The Spurs are getting by without Tony Parker, but will his absence be more noticeable after a couple of weeks?
By TULLY CORCORANFS Southwest
It is a cruel-but-ironic twist that nobody outside of LeBron James has done more damage to Tony Parker's long-shot MVP candidacy than Parker's own teammates.
San Antonio's point guard is out hurt. An ankle injury is expected to keep him away four weeks. "The Spurs hardly even realize he's gone" is saying too much, but they did crush the Chicago Bulls on Wednesday in their second full game without Parker, shooting 54 percent from the field in a 101-83 win in San Antonio.
"That's a championship team right there," Bulls big man Joakim Noah said.
Wednesday night, yes.
But with Parker out, the Spurs started Cory Joseph at point guard, and that's a long drop. Joseph had four points, two assists and one steal in 24 minutes. That this was not a problem is a testament to the Spurs' water-like properties – they just flow to the open space. Tim Duncan and Tiago Splitter both had double-doubles, Kawhi Leonard had 14 points and seven rebounds, Manu Ginobili had 18 points and nine assists off the bench and Patty Mills scored 13 on six shots.
It was all so very Spurs.
And, look, nobody – not even Noah – thinks the Spurs would win a seven-game series over the Oklahoma City Thunder or Miami Heat with Joseph playing point guard. Nobody is saying that. It's just that because, despite everything we know about the Spurs and their "nobody is bigger than the team" identity, the basketball fan's bent is still to try to explain their extraordinary success by attributing it to the performance of one MVP-caliber player. That's the way the league supposedly operates. Kevin Durant in Oklahoma City, LeBron James in Miami and Derrick Rose in Chicago.
This is a tiny sample size we're working with, here. Two games. Maybe four more weeks of this will reveal a level of indispensability to Parker that wasn't visible Wednesday night.
But it would be characteristically Spurs if it didn't.
Who's Hot: Kawhi Leonard
The small forward is 17-for-28 (60.7 percent) from the field in his last three games, scoring 14 points each time. Leonard is a 49-percent shooter on the season and averages 11 points.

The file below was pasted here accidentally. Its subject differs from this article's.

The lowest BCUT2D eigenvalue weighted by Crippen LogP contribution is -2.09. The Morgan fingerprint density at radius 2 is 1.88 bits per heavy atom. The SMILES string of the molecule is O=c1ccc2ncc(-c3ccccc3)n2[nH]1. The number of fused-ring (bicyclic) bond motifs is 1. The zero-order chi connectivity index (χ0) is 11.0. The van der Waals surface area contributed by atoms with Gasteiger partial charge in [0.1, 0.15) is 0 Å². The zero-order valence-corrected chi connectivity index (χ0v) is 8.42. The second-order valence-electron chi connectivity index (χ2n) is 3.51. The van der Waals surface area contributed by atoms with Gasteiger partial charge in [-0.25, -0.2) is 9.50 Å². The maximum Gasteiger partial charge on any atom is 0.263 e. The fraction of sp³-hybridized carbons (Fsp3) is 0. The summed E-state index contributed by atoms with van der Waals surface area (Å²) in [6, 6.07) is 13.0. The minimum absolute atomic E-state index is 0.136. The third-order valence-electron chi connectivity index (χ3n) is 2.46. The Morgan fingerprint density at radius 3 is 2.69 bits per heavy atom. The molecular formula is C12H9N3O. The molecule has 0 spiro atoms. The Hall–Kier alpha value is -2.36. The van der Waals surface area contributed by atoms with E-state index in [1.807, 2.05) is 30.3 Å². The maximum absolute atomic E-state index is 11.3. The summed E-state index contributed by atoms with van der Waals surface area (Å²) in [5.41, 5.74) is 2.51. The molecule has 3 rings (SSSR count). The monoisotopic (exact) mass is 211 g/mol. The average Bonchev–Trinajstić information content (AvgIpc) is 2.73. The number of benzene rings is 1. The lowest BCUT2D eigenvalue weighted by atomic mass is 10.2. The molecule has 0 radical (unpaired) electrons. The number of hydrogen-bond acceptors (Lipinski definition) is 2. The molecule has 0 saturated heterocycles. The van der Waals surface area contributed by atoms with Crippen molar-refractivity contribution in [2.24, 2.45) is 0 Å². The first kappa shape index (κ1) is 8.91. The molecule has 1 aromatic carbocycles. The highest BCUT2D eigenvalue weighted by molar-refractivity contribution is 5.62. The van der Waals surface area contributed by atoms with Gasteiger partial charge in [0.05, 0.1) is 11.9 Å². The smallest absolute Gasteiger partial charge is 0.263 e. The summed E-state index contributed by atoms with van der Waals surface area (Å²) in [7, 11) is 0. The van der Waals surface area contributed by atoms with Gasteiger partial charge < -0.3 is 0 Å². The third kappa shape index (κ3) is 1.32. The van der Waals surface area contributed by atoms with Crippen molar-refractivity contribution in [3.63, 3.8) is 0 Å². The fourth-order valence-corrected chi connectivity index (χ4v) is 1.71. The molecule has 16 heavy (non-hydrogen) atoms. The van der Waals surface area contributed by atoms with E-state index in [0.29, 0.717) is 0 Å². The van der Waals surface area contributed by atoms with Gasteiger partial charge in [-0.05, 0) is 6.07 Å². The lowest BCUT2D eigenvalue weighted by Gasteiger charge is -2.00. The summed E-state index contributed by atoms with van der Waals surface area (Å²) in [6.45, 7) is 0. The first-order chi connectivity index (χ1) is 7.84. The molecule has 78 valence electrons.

Who's Not: DeJuan Blair.
Blair's role in San Antonio has been reduced this season anyway – he's playing just 13.7 minutes per game, down from his career average of 19.1 – and he is just 1-for-6 with four points in the Spurs' last two games. He played just seven minutes and didn't score Wednesday against the Bulls.
1. The continued interest in (and consternation over) DeJuan Blair's eroding role with the Spurs is one of those puzzling non-stories that sometimes get pushed by a bored press corps. This is a 6-foot-7 center we're talking about. Certainly Blair has some unique capabilities for a player his size, and would probably play a larger role for some other NBA teams, but so what? He's not on another NBA team. He's on the Spurs, and they have the best record in the NBA and they just don't really need him that badly. There are guys like this on every NBA roster. Why should anybody other than DeJuan Blair's friends and family care that he wants to play more?
2. I don't think the Spurs are going to give up the No. 1 seed in the Western Conference playoffs, even with Tony Parker out, but that could be a more meaningful scenario than it seems. As things stand now, the Spurs would play the eighth-seeded Utah Jazz in the first round, and probably not have any trouble. But the team in position for the seventh seed at the moment is Houston, which is a scary matchup for an older team. The Rockets are exceedingly young, and play faster than anybody. The Rockets aren't built for a championship run, but they are the kind of team that can easily just steal a game by playing 100 miles an hour and making 15 3-pointers. On the other hand, the Spurs are 3-0 against Houston this season.
3. Is it possible that part of the Spurs' success over the years is owed to their being the only major professional sports franchise in San Antonio? Certainly it helps to have one of the best coaches ever, maybe the best power forward of all time and one of the best point guards of his generation. Let's not minimize that. But the Spurs always have great crowds, and that has a lot to do with them being the only sports show in town, and crowds affect basketball games more than they affect any other sport. Maybe this is just a small factor, but it has to be a factor.
Quotes of the week
"There are two choices; you can cry and moan or you can play the game and compete."
– Spurs coach Gregg Popovich, neatly laying down his team's options for dealing with Tony Parker's absence.
–Canadian-born Spurs guard Cory Joseph, providing the exhaustive list of hockey players he is able to name.
"This is something I've worked through the last couple years. Not playing in the playoffs, up and down in minutes and all that, that's something I never went through in my life, so it kinda caught me off guard."
–Forward DeJuan Blair, on his diminished role with the Spurs.
Tower of Power?
The Spurs are undefeated since Parker went down two-and-a-half games ago, and that includes a win over the Chicago Bulls, so there's no doubt San Antonio, which owns the league's best record, is a championship contender.
Playing without Parker for four weeks will put a strain on their chances of grabbing the top seed in the Western Conference, but whether they're the No. 1 or No. 2 seed, chances are the Spurs and Thunder are meeting in the conference finals anyway.